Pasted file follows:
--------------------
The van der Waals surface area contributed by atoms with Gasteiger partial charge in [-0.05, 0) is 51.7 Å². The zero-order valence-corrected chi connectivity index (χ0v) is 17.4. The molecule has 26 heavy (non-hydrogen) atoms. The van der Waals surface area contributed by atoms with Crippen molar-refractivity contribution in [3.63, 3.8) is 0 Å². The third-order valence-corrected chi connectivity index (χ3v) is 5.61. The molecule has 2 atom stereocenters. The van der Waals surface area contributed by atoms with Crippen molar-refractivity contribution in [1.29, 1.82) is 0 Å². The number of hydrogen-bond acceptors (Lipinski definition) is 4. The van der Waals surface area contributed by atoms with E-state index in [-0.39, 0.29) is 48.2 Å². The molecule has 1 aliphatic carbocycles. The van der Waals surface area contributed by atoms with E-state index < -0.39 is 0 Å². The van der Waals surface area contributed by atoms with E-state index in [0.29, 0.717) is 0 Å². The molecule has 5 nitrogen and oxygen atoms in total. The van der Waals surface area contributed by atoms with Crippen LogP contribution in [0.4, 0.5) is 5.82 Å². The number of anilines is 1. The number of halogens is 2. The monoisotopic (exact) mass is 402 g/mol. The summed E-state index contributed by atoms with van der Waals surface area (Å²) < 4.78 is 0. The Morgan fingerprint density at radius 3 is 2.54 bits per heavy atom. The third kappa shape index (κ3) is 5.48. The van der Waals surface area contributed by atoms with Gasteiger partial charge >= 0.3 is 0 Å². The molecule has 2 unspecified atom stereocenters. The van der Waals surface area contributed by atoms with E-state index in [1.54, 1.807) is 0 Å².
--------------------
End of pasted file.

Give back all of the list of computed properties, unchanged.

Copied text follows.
The van der Waals surface area contributed by atoms with Gasteiger partial charge in [-0.05, 0) is 51.7 Å². The zero-order valence-corrected chi connectivity index (χ0v) is 17.4. The molecule has 26 heavy (non-hydrogen) atoms. The van der Waals surface area contributed by atoms with Crippen molar-refractivity contribution in [3.63, 3.8) is 0 Å². The third-order valence-corrected chi connectivity index (χ3v) is 5.61. The molecule has 2 atom stereocenters. The van der Waals surface area contributed by atoms with Crippen molar-refractivity contribution in [1.29, 1.82) is 0 Å². The number of hydrogen-bond acceptors (Lipinski definition) is 4. The van der Waals surface area contributed by atoms with E-state index in [-0.39, 0.29) is 48.2 Å². The molecule has 1 aliphatic carbocycles. The van der Waals surface area contributed by atoms with E-state index < -0.39 is 0 Å². The van der Waals surface area contributed by atoms with E-state index in [0.29, 0.717) is 0 Å². The molecule has 5 nitrogen and oxygen atoms in total. The van der Waals surface area contributed by atoms with Crippen LogP contribution in [0.4, 0.5) is 5.82 Å². The number of anilines is 1. The number of halogens is 2. The monoisotopic (exact) mass is 402 g/mol. The summed E-state index contributed by atoms with van der Waals surface area (Å²) < 4.78 is 0. The Morgan fingerprint density at radius 3 is 2.54 bits per heavy atom. The third kappa shape index (κ3) is 5.48. The van der Waals surface area contributed by atoms with Gasteiger partial charge >= 0.3 is 0 Å². The molecule has 2 unspecified atom stereocenters. The van der Waals surface area contributed by atoms with E-state index in [1.54, 1.807) is 0 Å².